Tata Motors Group’s Jaguar Land Rover 2012 sales and future

According to Tata the global wholesales for Jaguar Land Rover in the month of December 2012 were 32,282 vehicles. While cumulative wholesales for Jaguar Land Rover for the fiscal were 255,722 vehicles.

Jaguar wholesales for the month of December were 5,444 and cumulative wholesales were 36,649 vehicles, while Land Rover wholesales for the month were 26,838 and cumulative wholesales were 219,073 vehicles.

Bloomberg reported that Jaguar Land Rover sold 357,773 vehicles in 2012, up 30 percent from 2011.

However, Rueters sees a big test looming for Jaguar Land Rover since it roared to health in the four years since it was bought by India’s Tata Motors. The hard part for the luxury British automaker is proving if it can build new models without former owner Ford.

Since Tata took a $2.3 billion gamble to buy JLR from Ford at the height of the financial crisis, it has discovered a formula for success, surprising skeptics by winning new customers in Asia.

The firm, with sleek sedans favored by British prime ministers and luxury SUVs born of desert and jungle combat, now has factories working around the clock in England creating 800 new jobs at its Solihull plant in central England to keep up with demand. This is bucking the trend of hard times for European automakers.

Its Solihull plant, which builds some 150,000 Land Rovers and Range Rovers a year, has moved to three-shift, 24-hour production. Its Halewood plant in the northwest of England is also on three shifts to produce the Evoque.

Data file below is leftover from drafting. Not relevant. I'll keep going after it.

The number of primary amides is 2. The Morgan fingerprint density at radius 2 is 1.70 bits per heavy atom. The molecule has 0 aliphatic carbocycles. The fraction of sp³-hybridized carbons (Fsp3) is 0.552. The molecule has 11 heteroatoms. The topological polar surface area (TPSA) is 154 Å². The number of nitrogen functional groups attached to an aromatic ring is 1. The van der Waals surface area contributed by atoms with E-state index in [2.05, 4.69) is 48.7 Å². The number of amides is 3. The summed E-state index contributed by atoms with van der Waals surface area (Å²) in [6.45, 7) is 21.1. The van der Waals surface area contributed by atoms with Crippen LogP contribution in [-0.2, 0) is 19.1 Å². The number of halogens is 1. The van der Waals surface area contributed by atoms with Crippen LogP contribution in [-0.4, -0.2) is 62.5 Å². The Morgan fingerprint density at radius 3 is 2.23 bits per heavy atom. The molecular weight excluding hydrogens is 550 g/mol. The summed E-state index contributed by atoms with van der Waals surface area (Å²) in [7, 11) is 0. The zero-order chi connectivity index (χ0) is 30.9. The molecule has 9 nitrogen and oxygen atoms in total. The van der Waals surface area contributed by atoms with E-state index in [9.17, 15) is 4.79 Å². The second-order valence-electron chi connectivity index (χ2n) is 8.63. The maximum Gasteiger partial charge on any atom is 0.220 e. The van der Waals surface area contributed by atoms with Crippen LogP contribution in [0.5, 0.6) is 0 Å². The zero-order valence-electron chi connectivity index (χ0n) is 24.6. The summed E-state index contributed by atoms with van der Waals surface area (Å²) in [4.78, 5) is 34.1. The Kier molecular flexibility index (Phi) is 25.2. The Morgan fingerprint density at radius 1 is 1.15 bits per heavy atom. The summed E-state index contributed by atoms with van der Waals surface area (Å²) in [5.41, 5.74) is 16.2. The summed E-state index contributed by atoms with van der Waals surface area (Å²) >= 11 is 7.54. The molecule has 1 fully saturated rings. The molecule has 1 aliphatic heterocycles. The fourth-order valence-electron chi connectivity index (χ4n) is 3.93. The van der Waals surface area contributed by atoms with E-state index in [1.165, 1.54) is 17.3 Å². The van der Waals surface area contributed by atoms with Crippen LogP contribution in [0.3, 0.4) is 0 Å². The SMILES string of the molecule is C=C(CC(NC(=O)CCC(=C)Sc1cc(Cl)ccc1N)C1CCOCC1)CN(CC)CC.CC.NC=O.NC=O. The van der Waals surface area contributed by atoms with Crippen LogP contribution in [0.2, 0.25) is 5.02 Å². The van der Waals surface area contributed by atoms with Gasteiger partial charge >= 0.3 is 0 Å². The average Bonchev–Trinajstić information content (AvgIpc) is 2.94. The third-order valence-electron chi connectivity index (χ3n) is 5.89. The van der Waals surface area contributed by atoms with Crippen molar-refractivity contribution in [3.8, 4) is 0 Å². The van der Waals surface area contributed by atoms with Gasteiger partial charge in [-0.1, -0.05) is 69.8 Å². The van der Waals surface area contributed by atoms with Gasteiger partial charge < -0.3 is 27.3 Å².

British-based managers credit their new Indian owners with providing the capital needed for JLR to expand — especially in China — while avoiding the sort of overseas micro-management that they say stifled the company under Ford.

“Ford’s policies and procedures manual would be about 3 inches thick and it’s now about four sides of A4 paper,” joked Phil Popham, JLR’s global operations director. “We were part of a huge automotive company in Ford but we were a very small part of that,” he said. “Tata’s approach is to work with us but to allow us to run our own business with a high level of autonomy.”

Tata’s funding allowed JLR to launch products from a fully loaded development pipeline inherited from Ford. But whether it can continue that success — and unlock its future potential — depends on learning how to update its portfolio on its own, including achieving ambitions to develop in-house engine and transmission technology by 2015.

JLR has yet to release a model designed under Tata’s ownership. It plans to unveil eight new vehicles in 2013, including a convertible sports car and a new hybrid Range Rover. A new plant near Wolverhampton in England’s midlands, built at a cost of 355 million pounds, will design, engineer and manufacture its new family of engines, creating 750 engineering and manufacturing jobs.

The new models are needed, industry analysts say. Despite the success of cars like the XF and the Range Rover Evoque small SUV, a Goldman Sachs report says JLR’s product line “is currently inadequate, and suffers from significant gaps.”

“In order to achieve more sustainable and broad-based growth in the long term, we believe JLR will need to invest in increasing its presence in segments it is currently not present in,” Goldman Sachs said.